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Upsetting echo results
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Upsetting echo results

I am a 32-yr old female, 5'7", 128 lbs. Recently I had been experiencing rapid heart beats (sometimes 180 and up to 200 bpm) after exercise , usually running. I went to see a cardiologist who ordered an echo as well as an EKG. While the findings were mostly normal, he did find a few things of concern:

1) "mild to moderate" tricuspid regurgitation
2) a slightly enlarged right ventricle (he described this as very mild)
3) estimated pulmonary pressure in the right ventricle of 30-35 mmHg

Now I am scared to death that I could have pulmonary hypertension, which does not seem to have positive prognosis at all. What could these findings mean? And, could they be the cause of the rapid heartbeat issue? I have been having occasional dizziness and SOB, but certainly nothing I would have flagged for a physician prior to getting these results.

I should also mention here, as it seems relevant, that I do have (mild) chronic airway obstruction due to asthma and just recently began Flovent treatment. I also recently had a flareup on my neck of a red, scaly patch of rashes that my derm diagnosed as eczema, which I am now (hypochondriacally I'm sure) concerned could be some indication of sclerosis or some connective tissue disorder related to PH.

I will be seeing a pulmonologist in the near future for further follow up, but I am filled with anxiety about this and trying to get as much info as I can prior to the appointment. Thanks in advance for any insight.


Andrea
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230125_tn?1193369457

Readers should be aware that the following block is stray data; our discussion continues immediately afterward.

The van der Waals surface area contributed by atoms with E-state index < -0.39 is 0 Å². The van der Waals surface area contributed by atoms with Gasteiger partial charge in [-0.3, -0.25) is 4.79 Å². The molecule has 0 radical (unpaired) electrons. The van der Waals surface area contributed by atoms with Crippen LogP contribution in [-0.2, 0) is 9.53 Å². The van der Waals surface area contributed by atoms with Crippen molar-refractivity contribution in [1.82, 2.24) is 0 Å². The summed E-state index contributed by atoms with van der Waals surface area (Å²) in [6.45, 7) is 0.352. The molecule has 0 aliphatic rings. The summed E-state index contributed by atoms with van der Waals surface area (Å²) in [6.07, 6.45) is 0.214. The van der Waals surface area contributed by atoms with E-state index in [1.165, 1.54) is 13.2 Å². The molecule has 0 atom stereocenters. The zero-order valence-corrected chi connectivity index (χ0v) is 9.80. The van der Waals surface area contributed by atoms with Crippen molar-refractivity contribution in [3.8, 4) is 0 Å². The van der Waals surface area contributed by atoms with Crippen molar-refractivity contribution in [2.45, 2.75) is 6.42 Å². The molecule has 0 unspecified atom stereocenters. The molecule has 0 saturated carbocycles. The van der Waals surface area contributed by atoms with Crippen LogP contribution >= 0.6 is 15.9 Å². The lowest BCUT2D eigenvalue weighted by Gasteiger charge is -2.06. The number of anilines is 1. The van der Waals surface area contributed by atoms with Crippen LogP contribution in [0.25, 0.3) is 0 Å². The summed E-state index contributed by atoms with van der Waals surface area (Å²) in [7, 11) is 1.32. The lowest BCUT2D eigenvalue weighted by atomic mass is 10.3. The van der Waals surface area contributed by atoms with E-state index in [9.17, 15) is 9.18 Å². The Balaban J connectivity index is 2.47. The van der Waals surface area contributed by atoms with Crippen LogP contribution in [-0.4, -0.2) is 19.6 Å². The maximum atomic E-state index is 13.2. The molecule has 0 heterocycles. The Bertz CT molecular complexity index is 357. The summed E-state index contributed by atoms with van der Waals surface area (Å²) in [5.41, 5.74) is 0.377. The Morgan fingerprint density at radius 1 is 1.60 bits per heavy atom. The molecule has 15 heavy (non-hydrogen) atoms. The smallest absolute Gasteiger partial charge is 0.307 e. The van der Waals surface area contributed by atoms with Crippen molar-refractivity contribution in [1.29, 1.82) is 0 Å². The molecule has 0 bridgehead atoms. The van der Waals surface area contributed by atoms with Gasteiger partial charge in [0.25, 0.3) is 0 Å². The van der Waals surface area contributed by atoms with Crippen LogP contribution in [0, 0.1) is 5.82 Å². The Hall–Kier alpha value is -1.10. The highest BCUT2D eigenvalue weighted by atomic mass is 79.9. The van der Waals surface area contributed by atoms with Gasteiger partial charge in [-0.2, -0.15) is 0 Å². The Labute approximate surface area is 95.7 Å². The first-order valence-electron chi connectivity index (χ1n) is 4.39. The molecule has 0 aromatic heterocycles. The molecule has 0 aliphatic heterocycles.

Andrea,
That is tricky because I can't see the images.  I can tell you that assessing RV size is tricky and often depends on the angle you see on the echocardiogram.  

Pulmonary pressures of 30-35 mmHg are not that high.  By some scales that is mild pulmonary hypertension.  Don't take a common finding like tricuspid regurgitation and mild pulmonary hypertension and extrapolate that into some life threatening condition.  If your doctor thought you had that they would have told  you. The best approach is to ask them exactly what they think is causing it.  They will probably tell you that they don't know but they don't think it is life threatening -- that would be a very honest answer.

A 30 day event monitor is indicated if the 24 hour holter is normal. The only way to assess the fast heart rate is to see it on a monitor.

Again, a direct question to your physician about whether a condition is potentially life threatening is probably the easiest way to ease your anxiety.

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Thank you for your reply. One follow-on question: can mild PH exist without future problems, eg not progress and not cause heart failure? Everything I have read on the topic seems grim. I did indeed ask my physician and he indicated he doesn't know what the problem is. However he did not want to rule PH out and suggested I refer to a pulmonologist for testing. I am sure he is trying to be thorough, but this has made me anxious nonetheless. I appreciate your response.
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